Mental Health and Addictions Education in the Emergency Department

Evidence-based guidance for including Trauma-Informed Care principles in practice and reducing stigma in health care.

Individuals who work in Emergency Departments (ED) are exposed to the worst days of their patient’s lives. In providing care to patients presenting with a range of reasons, staff are at higher risk for traumatic stress injuries. This section of learning will provide a variety of evidence-based resources to support you as a health care worker. Follow the link below to the Dynamic HealthTM skill Self Care: Mental Health and Addictions Education in the Emergency Department, where you will find a video of Health Care Ethicist Amanda Porter interviewing an ED nurse about her current journey with moral distress, self-care, trauma, secondary trauma, and more.


Moral Injury or Moral Distress: is knowing the moral or “right” thing to do but experiencing limitations when acting in an ethical or moral way.1,2

Burnout: is a state of an individual that is described by physical and mental exhaustion and occurs when the person’s goals cannot be achieved. This leads to detachment and/or negative attitudes toward work and is usually associated with a perception of diminished professional efficacy. It is caused by low job satisfaction and leads to quitting the role/job. Professional burnout negatively affects both the health care staff members and their patients.1,5

Compassion Fatigue: is described as a condition where there is a gradual decrease in compassion over time and occurs when the person receiving care is not protected from pain or suffering. This results in the worker feeling guilt and distress. Compassion fatigue can develop in any caring relationship where there is a caring and empathetic relationship. Like burnout, this can cause mental, physical, and psychological exhaustion, however, it differs from burnout by its sudden onset. It also is a direct result of exposure to trauma experienced by other individuals, and thus is a synonym for secondary traumatic stress disorder. Compassion fatigue’s symptoms are associated with traumatic memories and can cause hyper-stimulation, avoidance, and burnout.1

Secondary Traumatic Stress (STS) and Secondary Traumatic Stress Disorder (STSD): are defined as the stress resulting from both seeking to help and helping individuals who have experienced traumatic events. This naturally happens with therapeutic interaction between health care workers and patients presenting for help.1

STSD is explained as a state of biological, psychological, and social burnout that is triggered by recalling long-term exposure to patient-related traumatic events. The exposure creates secondary stress that causes the health care worker to feel the inability to ease the pain and suffering of the patient.1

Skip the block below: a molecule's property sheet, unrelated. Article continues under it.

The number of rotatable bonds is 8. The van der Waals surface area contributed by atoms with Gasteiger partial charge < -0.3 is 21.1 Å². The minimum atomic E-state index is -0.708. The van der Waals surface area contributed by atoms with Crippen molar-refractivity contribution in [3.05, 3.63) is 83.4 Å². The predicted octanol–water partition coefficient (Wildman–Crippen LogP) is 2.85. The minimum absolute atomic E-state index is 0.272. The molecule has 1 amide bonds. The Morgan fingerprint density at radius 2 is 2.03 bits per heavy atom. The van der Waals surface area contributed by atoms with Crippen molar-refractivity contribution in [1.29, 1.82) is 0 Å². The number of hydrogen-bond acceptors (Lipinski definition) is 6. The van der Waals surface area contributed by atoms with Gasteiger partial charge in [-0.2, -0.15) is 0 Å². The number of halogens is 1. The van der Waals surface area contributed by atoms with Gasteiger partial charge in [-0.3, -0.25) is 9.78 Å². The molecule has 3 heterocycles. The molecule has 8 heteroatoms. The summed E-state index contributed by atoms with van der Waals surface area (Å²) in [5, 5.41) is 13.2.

Vicarious Traumatization: is the outcome of health care workers empathizing with the traumatic events that patients experience. It is a compounding process that causes adverse changes in the health care worker’s ability to care for others and their views on the world.1 Simply put, it harms the mental health of those who are close to the patients, care for the patients, and listen to events that affect patients


If you recognize any of these attributes within yourself or a colleague, reach out for help. Nova Scotia Health’s Occupational Health Safety and Wellness page has access to many resources and processes to follow.

Occupational Health Safety and Wellness - Emotional Well-being (


Here are some resources to help guide and document your process.

Here are 2 infographics about debriefing:

Here is a document to post in your staff areas. These are things that health care workers should ask themselves before leaving their shift.

Confirmation of Completion

Once you have reviewed all the material, click the link below and select the name of the module and date of completion. Fill out the rest of the form and click on Submit. Save or print your certificate, if you have not received a certificate from a 3rd party.


Confirmation of completion


1. Compassion fatigue: The known and unknown - Journal of Psychiatric Nursing 

2. Moral Distress and the Importance of Psychiatric Ethics ( 

3. Occupational Health Safety and Wellness - Emotional Well-being (

4. Resilience in Trauma-Exposed Work - Workbook.pdf (

5. Workplace Violence and Burnout Among Mental Health Workers | Psychiatric Services (